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Rebecca's Wish leading in the fight against pediatric pancreatitis

A San Antonio teen is leading the charge in the fight against a disease that's widely misunderstood. Her nonprofit is funding research and training nationwide.

SAN ANTONIO —
Rebecca's Wish is a nonprofit organization that launched less than two years ago. It's the first-of-its-kind pediatric pancreatitis program in the country.

17-year-old Rebecca Taylor started the charity to fund research and treatment. Individual donors have helped her raised about $1 million.

Credit: Rebecca's Wish
Rebecca Taylor


Since May 2010, Taylor has battled a rare neurological auto-immune disorder. The disorder attacked her organs and she developed pancreatitis, a disease in which the pancreas becomes inflamed.

Her pancreas began to fail and she developed infections and blood clots. Her doctor, Sandeep Patel, a pancreatic specialist at UT Health San Antonio, performed nearly two dozen endoscopic procedures on her to help control the inflammation of her pancreas. 

But her condition did not improve and she was forced to undergo a risky procedure.

Credit: Rebecca's Wish
Dr. Sandeep Patel, a pancreatic specialist at UT Health San Antonio and Rebecca Taylor


She went to the University of Minnesota in Minneapolis, where she had her bile duct, duodenum, gall bladder, pancreas and spleen removed. She's now the first child of her age in the state of Texas to have survived this procedure. Taylor's second home is still at a hospital, as she remains in pain every day. But she is dedicated to her education and the success of her nonprofit.


"I don't know how there's not enough hours in the day but somehow we make it work. I love school and I love my classes," said Taylor.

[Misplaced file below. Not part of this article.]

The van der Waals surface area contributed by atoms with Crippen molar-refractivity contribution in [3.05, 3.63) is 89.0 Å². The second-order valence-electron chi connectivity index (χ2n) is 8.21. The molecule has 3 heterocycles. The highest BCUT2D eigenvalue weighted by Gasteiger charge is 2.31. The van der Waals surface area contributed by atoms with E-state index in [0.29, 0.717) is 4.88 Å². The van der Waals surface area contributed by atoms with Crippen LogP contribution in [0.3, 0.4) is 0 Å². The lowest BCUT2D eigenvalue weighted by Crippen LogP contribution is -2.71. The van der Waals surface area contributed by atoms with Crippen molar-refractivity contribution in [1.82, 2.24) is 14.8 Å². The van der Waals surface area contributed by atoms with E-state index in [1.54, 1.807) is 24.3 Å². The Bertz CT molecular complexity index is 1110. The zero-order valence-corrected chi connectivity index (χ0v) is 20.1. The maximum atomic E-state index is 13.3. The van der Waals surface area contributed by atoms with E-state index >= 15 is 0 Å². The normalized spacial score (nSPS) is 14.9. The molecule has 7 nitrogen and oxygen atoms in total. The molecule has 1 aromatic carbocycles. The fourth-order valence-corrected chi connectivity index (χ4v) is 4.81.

"She taped a sign on her door when we got out of the hospital that said: Studying for midterms. Yes, I love this. I'll check with you in a few hours. Let me have this time," said her mother Christyn with a laugh.

Through Rebecca’s Wish, two pediatric pancreatic specialists are now in hospitals in Los Angeles, California and New Orleans, Louisiana with a third currently, being trained. The organization's goal is to train a new physician every year.

"It's amazing. We've been able to place two doctors in different locations in the U.S. so they can help children in their area. We've been able to bring in dozens of children who have been able to receive help in San Antonio, and we've even been able to send people to the transplant," said Taylor.

Credit: Rebecca's Wish
Rebecca Taylor and her family


"We thought it was a sweet, wonderful idea for charity to help the children but what I didn't realize was how ingrained we would be with hospitals across the nation with truly, National Institute of Health, the FDA, National Pancreas Foundation for the adult side," said Christyn. "We're actually talking about a pancreatology program where we will work with GI doctors and will be able to pair with that with some of the other hospital institutes."


Rebecca's Wish is hosting a gala Feb. 1st at the Witte Museum. For ticket information or to learn more about the nonprofit, click here.